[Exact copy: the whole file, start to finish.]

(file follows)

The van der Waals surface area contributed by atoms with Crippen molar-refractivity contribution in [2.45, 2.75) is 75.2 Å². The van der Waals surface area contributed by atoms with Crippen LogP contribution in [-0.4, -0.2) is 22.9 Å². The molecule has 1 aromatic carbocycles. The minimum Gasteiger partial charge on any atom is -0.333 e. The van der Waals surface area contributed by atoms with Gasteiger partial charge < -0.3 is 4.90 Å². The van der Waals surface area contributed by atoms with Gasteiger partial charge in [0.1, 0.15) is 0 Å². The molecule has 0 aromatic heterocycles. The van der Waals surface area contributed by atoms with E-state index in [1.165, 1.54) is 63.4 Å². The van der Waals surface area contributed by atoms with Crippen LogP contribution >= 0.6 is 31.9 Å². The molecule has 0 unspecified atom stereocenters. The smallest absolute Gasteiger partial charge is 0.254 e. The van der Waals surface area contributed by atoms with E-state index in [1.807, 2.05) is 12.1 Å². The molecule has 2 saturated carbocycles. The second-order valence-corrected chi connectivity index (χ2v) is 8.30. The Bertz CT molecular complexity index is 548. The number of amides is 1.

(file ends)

The van der Waals surface area contributed by atoms with Crippen molar-refractivity contribution in [2.45, 2.75) is 75.2 Å². The van der Waals surface area contributed by atoms with Crippen LogP contribution in [-0.4, -0.2) is 22.9 Å². The molecule has 1 aromatic carbocycles. The minimum Gasteiger partial charge on any atom is -0.333 e. The van der Waals surface area contributed by atoms with Gasteiger partial charge < -0.3 is 4.90 Å². The van der Waals surface area contributed by atoms with Gasteiger partial charge in [0.1, 0.15) is 0 Å². The molecule has 0 aromatic heterocycles. The van der Waals surface area contributed by atoms with E-state index in [1.165, 1.54) is 63.4 Å². The van der Waals surface area contributed by atoms with Crippen LogP contribution >= 0.6 is 31.9 Å². The molecule has 0 unspecified atom stereocenters. The smallest absolute Gasteiger partial charge is 0.254 e. The van der Waals surface area contributed by atoms with E-state index in [1.807, 2.05) is 12.1 Å². The molecule has 2 saturated carbocycles. The second-order valence-corrected chi connectivity index (χ2v) is 8.30. The Bertz CT molecular complexity index is 548. The number of amides is 1.